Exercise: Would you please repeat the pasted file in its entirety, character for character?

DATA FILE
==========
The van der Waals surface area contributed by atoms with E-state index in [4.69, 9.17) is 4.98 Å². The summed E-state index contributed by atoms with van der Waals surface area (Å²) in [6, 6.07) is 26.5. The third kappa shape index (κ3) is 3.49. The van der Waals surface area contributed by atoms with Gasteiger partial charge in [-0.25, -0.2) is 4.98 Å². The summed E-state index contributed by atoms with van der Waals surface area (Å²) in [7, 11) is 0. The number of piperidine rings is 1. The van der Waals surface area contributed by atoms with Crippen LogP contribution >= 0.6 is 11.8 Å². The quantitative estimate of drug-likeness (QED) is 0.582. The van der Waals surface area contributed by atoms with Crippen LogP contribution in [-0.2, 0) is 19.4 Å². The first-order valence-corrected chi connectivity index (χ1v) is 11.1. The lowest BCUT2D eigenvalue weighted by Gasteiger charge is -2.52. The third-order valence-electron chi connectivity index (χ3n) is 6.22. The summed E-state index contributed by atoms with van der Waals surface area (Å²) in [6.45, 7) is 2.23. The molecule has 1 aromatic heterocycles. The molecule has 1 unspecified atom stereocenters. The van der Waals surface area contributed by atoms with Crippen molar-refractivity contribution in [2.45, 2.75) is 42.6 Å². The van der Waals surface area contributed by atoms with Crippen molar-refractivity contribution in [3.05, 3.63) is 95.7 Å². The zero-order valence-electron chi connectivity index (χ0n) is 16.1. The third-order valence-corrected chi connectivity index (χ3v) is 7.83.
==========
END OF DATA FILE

The van der Waals surface area contributed by atoms with E-state index in [4.69, 9.17) is 4.98 Å². The summed E-state index contributed by atoms with van der Waals surface area (Å²) in [6, 6.07) is 26.5. The third kappa shape index (κ3) is 3.49. The van der Waals surface area contributed by atoms with Gasteiger partial charge in [-0.25, -0.2) is 4.98 Å². The summed E-state index contributed by atoms with van der Waals surface area (Å²) in [7, 11) is 0. The number of piperidine rings is 1. The van der Waals surface area contributed by atoms with Crippen LogP contribution >= 0.6 is 11.8 Å². The quantitative estimate of drug-likeness (QED) is 0.582. The van der Waals surface area contributed by atoms with Crippen LogP contribution in [-0.2, 0) is 19.4 Å². The first-order valence-corrected chi connectivity index (χ1v) is 11.1. The lowest BCUT2D eigenvalue weighted by Gasteiger charge is -2.52. The third-order valence-electron chi connectivity index (χ3n) is 6.22. The summed E-state index contributed by atoms with van der Waals surface area (Å²) in [6.45, 7) is 2.23. The molecule has 1 aromatic heterocycles. The molecule has 1 unspecified atom stereocenters. The van der Waals surface area contributed by atoms with Crippen molar-refractivity contribution in [2.45, 2.75) is 42.6 Å². The van der Waals surface area contributed by atoms with Crippen molar-refractivity contribution in [3.05, 3.63) is 95.7 Å². The zero-order valence-electron chi connectivity index (χ0n) is 16.1. The third-order valence-corrected chi connectivity index (χ3v) is 7.83.